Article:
would just putting a little wood fill/super glue fill and then sanding plus spray painting to blend, work at all ?
You could do that if you just want to do some patch work. If you go that route, as RGT said don't expect the best results. A quick touch up of paint and a little varnish should be good enough to prodect the wood and look alright from a few feet away.
If you want a nice looking repair that hardly noticable it's a little more involved. You'll have to fix up any wood chips, do the paint touch up then fill in with layers of clear. The wood repair, painting, and clearcoat isn't a big deal to apply. The hard part is blending everthing so it looks right. It's not impossible but is rather difficult to blend properly especially when working with 2 different finishes. Most home repais usually stick out like a sore thumb (usually because it's done as a patch and not a full repair). I don't want to discourage you from attempting a repair I just don't want you to go in with the wrong expectations if you do try to repair it.
If you do go for a repair here's the process. First mask off the area you'll be working on so you don't accidentally damage anything else while working. If you have wood chips you'll need to sand it smooth to blend it. If it's a deep chip you can fill it with some wood putty then sand everything flush. If it's too big of a chunk you may need to cut that area out and splice in a new piece of wood. From you pics it looks like a quick sand will do the trick. After you get any wood repairs done you can move on to touching up with paint. You can pretty much use any type of paint you have available
just make sure the color matches. After the paint is good & dry get yourself some cyanoacrylate (super glue) and start building layers. Do your best to not get the super glue everywhere (easier said than done sometimes). Once you get your layers built up start scraping and sanding it flush. You'll probably have to go back and forth a little from filling to scraping & sanding back to filling then more scraping & sanding. The goal here is is to get the repair area flush with the old finish. Once you have everything flush & level move on to buffing and polishing. Start out by wetsanding (water with 1 drop of dishsoap) with 320-400 grit sandpaper. Then wetsand moving through progressivelly higher grits; 600 - 800 - 1200 - 1500 - 2000 grit. What you're doing here is first removing any initial marks with the lower grit paper. As you move through the higher grits you are wanting to remove the scratch marks from the lower grit you just used. By the time you get to the 2000 grit you should be working with just some light swirl marks and a slightly dull finish. You can go higher than 2000 grit if you feel you need to. *** Here is where you need to make a decesion based on the look of the rest of the body. Does the wear and tear on the rest of the body match up with your repair? If it does you can stop here. If the repair is noticably duller than the rest of the body then move on to polishing compounds. Get a clean cotton cloth and some fine cut polishing compound. I like the 3M brand but any will do. After buffing you will be left with very light swirl marks. Again compare the repair area to the rest of the body. Does it match well or should it be polished a little more? If you need to polish a little more hit the repairs with some swirl remover. If you have taken your time and done everything well, at this point you should have a repair that blends seamlessly with the rest of the guitar and should be pretty unnoticable.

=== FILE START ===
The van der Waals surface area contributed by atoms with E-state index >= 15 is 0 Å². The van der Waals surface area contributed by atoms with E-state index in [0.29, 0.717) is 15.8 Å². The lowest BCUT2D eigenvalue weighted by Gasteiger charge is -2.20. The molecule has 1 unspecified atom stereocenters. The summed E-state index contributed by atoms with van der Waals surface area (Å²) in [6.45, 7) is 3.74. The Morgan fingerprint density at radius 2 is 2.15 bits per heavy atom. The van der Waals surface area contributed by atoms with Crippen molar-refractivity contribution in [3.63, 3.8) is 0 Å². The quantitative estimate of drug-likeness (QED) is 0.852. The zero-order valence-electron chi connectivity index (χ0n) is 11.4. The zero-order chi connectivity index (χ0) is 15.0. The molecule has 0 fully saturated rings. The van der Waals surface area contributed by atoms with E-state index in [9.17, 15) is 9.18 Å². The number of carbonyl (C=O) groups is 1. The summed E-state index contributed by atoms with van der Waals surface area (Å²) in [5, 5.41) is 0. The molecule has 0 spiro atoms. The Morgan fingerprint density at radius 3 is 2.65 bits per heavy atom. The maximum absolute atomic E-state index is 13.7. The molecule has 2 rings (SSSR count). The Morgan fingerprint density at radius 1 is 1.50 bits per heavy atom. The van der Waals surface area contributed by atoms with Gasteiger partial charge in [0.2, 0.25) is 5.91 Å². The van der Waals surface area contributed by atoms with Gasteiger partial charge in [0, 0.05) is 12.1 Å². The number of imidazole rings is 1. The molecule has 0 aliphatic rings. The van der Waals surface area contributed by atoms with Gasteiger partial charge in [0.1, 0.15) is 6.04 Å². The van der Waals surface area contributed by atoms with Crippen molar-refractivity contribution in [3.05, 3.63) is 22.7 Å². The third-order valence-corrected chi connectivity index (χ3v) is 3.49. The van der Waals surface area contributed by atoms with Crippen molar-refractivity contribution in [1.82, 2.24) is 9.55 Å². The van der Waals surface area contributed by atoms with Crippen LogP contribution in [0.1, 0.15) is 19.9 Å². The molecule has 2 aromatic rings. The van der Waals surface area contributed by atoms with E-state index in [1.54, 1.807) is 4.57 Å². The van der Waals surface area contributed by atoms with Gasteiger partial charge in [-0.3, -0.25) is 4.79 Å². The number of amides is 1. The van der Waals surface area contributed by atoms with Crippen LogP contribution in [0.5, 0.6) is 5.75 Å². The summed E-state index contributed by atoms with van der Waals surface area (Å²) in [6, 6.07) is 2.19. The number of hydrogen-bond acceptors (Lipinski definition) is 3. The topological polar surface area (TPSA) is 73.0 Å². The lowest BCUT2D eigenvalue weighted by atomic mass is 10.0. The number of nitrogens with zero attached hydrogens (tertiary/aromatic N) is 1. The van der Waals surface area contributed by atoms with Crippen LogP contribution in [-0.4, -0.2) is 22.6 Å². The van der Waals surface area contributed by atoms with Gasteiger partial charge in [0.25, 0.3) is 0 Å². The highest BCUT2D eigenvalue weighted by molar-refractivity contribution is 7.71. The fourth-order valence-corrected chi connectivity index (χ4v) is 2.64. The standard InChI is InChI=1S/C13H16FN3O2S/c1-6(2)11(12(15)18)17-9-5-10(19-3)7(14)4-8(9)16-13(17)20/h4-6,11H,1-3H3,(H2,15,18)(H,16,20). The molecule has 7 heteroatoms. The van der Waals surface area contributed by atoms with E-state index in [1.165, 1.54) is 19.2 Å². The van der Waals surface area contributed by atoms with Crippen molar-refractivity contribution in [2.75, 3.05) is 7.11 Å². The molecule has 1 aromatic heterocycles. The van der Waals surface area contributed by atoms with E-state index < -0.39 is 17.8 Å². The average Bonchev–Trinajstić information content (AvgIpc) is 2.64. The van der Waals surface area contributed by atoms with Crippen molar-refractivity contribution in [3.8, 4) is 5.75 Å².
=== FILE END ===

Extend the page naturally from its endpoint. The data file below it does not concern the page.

That's pretty much the whole process. Now keep in mind on paper it doesn't seem to be too difficult. The difficulty really comes from having the patience and steady hand to get the blending of everything just right so it's unnoticable. Also don't expect to blaze through this in an afternoon, it's going to be pretty time consuming. Expect to spend a good couple of days or more on it.